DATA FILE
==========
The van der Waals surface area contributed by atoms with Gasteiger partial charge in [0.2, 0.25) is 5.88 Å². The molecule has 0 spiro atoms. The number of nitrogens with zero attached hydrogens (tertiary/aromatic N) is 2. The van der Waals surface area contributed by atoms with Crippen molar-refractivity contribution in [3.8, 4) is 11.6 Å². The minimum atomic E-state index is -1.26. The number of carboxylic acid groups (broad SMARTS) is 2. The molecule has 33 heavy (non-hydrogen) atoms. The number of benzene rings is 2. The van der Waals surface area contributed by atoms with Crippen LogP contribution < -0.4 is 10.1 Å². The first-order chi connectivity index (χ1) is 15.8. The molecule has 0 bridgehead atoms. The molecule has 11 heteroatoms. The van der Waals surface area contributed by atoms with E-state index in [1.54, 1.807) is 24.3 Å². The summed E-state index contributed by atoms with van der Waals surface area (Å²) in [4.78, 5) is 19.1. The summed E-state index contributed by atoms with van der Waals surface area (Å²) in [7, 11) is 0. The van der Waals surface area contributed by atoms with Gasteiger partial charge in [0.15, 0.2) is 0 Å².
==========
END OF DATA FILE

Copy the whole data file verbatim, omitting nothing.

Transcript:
The van der Waals surface area contributed by atoms with Gasteiger partial charge in [0.2, 0.25) is 5.88 Å². The molecule has 0 spiro atoms. The number of nitrogens with zero attached hydrogens (tertiary/aromatic N) is 2. The van der Waals surface area contributed by atoms with Crippen molar-refractivity contribution in [3.8, 4) is 11.6 Å². The minimum atomic E-state index is -1.26. The number of carboxylic acid groups (broad SMARTS) is 2. The molecule has 33 heavy (non-hydrogen) atoms. The number of benzene rings is 2. The van der Waals surface area contributed by atoms with Crippen LogP contribution < -0.4 is 10.1 Å². The first-order chi connectivity index (χ1) is 15.8. The molecule has 0 bridgehead atoms. The molecule has 11 heteroatoms. The van der Waals surface area contributed by atoms with E-state index in [1.54, 1.807) is 24.3 Å². The summed E-state index contributed by atoms with van der Waals surface area (Å²) in [4.78, 5) is 19.1. The summed E-state index contributed by atoms with van der Waals surface area (Å²) in [7, 11) is 0. The van der Waals surface area contributed by atoms with Gasteiger partial charge in [0.15, 0.2) is 0 Å².